Seventy per cent of the world's Christmas decorations are produced in China, and many Chinese now view the festival as an unofficial holiday. On 25 December, in cities across the country, shopping malls are festooned with Christmas trees. In the new China, Christianity is a source of fascination, almost a craze, yet its precise nature remains a puzzle.There is a widespread conviction that it has something to do with modernity. University students sport silver crosses and join Bible groups. Smart new churches in Chinese cities are packed on Sundays. In a society going through an extraordinary transformation, with cars replacing bicycles, fast food replacing traditional snacks, individualism replacing loyalty to the party, religion fills a cultural and moral void.
Television soaps imported from South Korea, where 30 per cent of the population is Christian, offer a "Christian lifestyle with an Asian accent", which is as eagerly consumed and copied in China as Korean pop music and fashion. At the same time, American missionaries, employed as cheap teachers of English at Chinese universities since religious controls were relaxed in the 1980s, discreetly promote the religion.
It is hard to assess the extent of Christian belief in China, as the authorities ban independent surveys. Officially, there are five million baptised Catholics and 15 million Protestants. Vatican officials believe there are more than ten million Catholics, and the US state department quotes estimates for the Protestant population ranging from 30-90 million. These unofficial tallies suggest that between 2 and 7 per cent of China's population may be Christian. Whatever the numbers, the rise of Christianity goes against the grain of deeply cherished Chinese convictions and customs.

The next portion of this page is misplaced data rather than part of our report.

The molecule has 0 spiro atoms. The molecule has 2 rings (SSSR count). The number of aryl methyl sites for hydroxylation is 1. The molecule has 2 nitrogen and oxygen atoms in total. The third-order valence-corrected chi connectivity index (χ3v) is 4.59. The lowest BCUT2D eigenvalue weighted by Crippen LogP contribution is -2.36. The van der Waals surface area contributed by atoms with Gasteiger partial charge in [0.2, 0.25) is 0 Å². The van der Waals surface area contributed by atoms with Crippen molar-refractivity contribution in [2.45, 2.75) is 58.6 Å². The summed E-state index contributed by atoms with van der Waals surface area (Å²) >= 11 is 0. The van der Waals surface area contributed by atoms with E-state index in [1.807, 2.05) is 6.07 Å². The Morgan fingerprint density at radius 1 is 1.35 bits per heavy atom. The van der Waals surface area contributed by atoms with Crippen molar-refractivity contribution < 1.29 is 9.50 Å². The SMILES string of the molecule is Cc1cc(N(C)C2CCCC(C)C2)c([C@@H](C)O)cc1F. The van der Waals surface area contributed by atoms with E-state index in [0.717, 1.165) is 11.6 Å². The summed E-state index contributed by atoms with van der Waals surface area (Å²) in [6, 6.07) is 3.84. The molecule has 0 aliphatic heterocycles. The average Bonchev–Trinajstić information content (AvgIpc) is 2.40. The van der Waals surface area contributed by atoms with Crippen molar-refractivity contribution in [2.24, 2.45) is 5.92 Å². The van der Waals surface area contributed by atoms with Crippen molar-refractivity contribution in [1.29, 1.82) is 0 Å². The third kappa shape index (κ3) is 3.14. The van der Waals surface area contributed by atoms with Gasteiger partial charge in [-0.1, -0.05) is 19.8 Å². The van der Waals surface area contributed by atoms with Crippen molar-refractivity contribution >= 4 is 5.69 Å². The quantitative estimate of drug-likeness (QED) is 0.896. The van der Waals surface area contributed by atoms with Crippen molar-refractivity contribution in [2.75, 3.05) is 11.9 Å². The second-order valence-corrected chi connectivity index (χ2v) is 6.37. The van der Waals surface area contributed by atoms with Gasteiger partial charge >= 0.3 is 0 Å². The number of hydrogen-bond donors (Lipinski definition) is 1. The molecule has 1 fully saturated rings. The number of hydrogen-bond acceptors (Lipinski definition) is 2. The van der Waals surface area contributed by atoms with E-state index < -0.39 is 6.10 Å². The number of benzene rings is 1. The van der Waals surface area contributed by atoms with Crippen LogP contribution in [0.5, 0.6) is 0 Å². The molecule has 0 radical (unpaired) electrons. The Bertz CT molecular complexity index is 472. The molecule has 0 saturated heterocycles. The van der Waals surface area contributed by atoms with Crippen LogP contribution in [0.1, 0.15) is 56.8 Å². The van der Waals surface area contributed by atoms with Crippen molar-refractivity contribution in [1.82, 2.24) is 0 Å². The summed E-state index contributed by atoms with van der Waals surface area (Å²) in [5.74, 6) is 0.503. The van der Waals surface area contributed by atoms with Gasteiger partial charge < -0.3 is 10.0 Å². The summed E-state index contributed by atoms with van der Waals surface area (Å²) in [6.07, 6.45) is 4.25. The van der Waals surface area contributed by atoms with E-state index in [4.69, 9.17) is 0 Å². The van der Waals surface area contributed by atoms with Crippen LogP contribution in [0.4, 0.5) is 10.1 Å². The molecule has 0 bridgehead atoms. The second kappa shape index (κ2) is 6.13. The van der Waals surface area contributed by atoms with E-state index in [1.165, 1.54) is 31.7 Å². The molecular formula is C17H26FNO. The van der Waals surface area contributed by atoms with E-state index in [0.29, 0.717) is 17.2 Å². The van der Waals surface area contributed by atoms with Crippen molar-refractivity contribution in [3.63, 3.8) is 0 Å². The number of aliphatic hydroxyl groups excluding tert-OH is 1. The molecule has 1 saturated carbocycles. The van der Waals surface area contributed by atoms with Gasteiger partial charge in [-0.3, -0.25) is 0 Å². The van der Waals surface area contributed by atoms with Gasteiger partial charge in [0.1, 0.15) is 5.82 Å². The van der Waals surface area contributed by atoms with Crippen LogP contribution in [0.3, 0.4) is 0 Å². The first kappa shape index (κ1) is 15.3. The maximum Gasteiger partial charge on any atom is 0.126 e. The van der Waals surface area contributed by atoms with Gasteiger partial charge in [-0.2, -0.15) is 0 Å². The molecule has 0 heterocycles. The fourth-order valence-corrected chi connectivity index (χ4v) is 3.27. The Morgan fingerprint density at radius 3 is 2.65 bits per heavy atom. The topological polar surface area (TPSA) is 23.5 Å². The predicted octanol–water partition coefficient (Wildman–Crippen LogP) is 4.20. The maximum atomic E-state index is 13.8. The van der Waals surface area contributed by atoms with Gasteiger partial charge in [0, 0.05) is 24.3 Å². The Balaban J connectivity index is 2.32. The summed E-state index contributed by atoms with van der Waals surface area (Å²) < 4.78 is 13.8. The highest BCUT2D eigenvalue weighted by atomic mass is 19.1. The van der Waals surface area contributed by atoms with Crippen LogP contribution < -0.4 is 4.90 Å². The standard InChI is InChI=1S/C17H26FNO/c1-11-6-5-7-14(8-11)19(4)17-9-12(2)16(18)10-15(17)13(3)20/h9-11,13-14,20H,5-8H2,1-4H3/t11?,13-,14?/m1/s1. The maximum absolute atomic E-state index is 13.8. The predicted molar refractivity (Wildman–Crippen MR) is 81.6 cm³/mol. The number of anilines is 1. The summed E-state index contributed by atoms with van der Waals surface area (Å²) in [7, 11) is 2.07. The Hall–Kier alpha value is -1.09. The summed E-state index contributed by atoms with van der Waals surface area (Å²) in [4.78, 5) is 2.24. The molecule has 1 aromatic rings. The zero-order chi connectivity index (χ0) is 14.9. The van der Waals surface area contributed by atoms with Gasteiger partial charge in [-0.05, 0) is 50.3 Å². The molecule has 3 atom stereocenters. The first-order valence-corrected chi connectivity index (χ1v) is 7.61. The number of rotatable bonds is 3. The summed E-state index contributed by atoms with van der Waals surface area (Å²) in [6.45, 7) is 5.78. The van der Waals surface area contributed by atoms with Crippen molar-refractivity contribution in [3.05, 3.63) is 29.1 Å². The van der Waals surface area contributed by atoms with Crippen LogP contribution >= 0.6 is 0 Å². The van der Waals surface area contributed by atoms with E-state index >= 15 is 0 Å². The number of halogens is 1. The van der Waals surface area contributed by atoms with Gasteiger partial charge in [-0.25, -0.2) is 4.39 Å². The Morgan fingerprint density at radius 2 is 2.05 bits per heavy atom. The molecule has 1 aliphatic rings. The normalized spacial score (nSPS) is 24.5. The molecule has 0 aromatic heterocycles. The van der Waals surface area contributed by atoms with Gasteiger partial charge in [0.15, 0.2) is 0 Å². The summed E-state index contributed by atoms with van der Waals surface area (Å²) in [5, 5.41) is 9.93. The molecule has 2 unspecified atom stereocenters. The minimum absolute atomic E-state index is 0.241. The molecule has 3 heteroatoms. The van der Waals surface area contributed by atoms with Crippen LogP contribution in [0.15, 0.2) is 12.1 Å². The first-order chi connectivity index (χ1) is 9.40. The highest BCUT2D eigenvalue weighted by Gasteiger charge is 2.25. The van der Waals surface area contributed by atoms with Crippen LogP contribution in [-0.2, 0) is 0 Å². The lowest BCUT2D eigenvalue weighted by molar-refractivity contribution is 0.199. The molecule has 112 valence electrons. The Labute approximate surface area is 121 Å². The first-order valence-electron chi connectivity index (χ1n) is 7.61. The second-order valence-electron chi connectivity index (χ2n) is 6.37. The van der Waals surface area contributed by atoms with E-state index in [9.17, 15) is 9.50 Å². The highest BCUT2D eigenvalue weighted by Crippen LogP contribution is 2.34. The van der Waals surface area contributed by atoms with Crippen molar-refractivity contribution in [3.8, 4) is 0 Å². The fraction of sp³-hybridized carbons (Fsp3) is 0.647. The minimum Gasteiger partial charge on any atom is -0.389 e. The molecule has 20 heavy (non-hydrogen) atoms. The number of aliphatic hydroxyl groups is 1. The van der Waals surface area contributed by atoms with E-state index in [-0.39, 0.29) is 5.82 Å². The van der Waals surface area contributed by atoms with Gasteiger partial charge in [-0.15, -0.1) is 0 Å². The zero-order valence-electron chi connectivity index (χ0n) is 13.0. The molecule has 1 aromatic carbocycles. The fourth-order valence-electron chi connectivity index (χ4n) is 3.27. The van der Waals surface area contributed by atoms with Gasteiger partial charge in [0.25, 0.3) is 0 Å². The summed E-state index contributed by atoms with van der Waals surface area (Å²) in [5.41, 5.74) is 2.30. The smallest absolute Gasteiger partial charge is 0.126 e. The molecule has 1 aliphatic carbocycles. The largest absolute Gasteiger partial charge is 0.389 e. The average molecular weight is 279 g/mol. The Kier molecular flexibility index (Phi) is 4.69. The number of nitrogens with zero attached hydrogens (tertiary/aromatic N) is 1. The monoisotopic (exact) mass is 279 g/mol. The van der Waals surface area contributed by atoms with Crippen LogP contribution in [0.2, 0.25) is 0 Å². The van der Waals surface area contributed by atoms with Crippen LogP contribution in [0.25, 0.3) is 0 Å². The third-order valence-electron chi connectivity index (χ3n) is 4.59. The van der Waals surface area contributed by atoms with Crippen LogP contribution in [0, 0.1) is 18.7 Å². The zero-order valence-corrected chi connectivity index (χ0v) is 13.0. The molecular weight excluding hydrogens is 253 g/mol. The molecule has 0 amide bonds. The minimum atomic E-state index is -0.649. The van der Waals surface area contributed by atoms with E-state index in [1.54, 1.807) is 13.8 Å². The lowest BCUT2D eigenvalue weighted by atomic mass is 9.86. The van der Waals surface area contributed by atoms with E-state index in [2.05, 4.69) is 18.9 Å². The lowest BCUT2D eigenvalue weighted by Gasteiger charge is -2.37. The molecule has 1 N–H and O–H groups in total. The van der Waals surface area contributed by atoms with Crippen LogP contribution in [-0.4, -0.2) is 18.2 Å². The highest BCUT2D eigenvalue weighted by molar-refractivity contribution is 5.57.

From the perspective of the China that is steeped in tradition, western religions are a compilation of convoluted, and essentially redundant, beliefs. A celebrated early 20th-century novel by Liu E, The Travels of Lao Ts'an, states: "Foreign sects . . . raise troops and make war continuously, killing men as though cutting hemp." To the enlightened mind, the only important precepts are to be unselfish and to do good. Religious practice in China has always mingled the great traditions with the worship of "secondary gods", who look after distinct aspects of daily existence. People pray for immediate and specific purposes, from a male baby to a salary rise. Despite the rise of Marxist atheism to the heights of ruling ideology, most people continued to worship the gods in secret.
Even ideologues are happy to seize a business opportunity. The state-owned Buddhist monastery in Putuo is now a leading site for "religious tourism". Taoist and Confucian temples are sending their monks and nuns on business management courses. Religion, like everything else in today's China, is adapting to capitalism. Liu E described Confucianism, Taoism and Buddhism as "the signboards hung outside three shops. In reality they are all sellers of mixed provisions; they all sell fuel, rice, oil, salt . . ." He would have hardly been surprised by the cacophonous spiritual market place of today's China.